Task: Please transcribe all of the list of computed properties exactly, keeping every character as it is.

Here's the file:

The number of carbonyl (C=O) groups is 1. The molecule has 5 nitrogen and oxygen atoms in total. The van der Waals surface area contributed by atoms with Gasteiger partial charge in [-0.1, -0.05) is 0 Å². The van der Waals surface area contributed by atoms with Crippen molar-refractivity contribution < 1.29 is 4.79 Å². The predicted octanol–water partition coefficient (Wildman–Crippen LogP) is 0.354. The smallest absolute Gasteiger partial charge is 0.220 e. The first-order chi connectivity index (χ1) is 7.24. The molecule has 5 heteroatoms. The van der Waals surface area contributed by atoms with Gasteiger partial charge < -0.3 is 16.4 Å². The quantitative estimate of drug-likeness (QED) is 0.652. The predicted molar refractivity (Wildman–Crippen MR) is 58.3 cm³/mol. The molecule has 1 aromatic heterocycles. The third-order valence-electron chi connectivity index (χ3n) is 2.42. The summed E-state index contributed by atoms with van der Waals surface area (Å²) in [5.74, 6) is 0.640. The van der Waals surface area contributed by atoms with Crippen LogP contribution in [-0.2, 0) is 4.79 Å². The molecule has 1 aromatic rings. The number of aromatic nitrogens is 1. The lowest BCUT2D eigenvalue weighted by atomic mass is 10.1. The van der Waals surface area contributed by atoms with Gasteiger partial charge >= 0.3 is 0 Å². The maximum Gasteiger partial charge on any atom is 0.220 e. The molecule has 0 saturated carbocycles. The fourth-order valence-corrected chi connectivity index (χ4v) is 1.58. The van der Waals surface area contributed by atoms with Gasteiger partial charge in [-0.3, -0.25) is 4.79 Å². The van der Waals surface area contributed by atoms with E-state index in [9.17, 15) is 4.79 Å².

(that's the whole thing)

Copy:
The number of carbonyl (C=O) groups is 1. The molecule has 5 nitrogen and oxygen atoms in total. The van der Waals surface area contributed by atoms with Gasteiger partial charge in [-0.1, -0.05) is 0 Å². The van der Waals surface area contributed by atoms with Crippen molar-refractivity contribution < 1.29 is 4.79 Å². The predicted octanol–water partition coefficient (Wildman–Crippen LogP) is 0.354. The smallest absolute Gasteiger partial charge is 0.220 e. The first-order chi connectivity index (χ1) is 7.24. The molecule has 5 heteroatoms. The van der Waals surface area contributed by atoms with Gasteiger partial charge < -0.3 is 16.4 Å². The quantitative estimate of drug-likeness (QED) is 0.652. The predicted molar refractivity (Wildman–Crippen MR) is 58.3 cm³/mol. The molecule has 1 aromatic heterocycles. The third-order valence-electron chi connectivity index (χ3n) is 2.42. The summed E-state index contributed by atoms with van der Waals surface area (Å²) in [5.74, 6) is 0.640. The van der Waals surface area contributed by atoms with Crippen LogP contribution in [-0.2, 0) is 4.79 Å². The molecule has 1 aromatic rings. The number of aromatic nitrogens is 1. The lowest BCUT2D eigenvalue weighted by atomic mass is 10.1. The van der Waals surface area contributed by atoms with Gasteiger partial charge >= 0.3 is 0 Å². The maximum Gasteiger partial charge on any atom is 0.220 e. The molecule has 0 saturated carbocycles. The fourth-order valence-corrected chi connectivity index (χ4v) is 1.58. The van der Waals surface area contributed by atoms with Gasteiger partial charge in [-0.3, -0.25) is 4.79 Å². The van der Waals surface area contributed by atoms with E-state index in [9.17, 15) is 4.79 Å².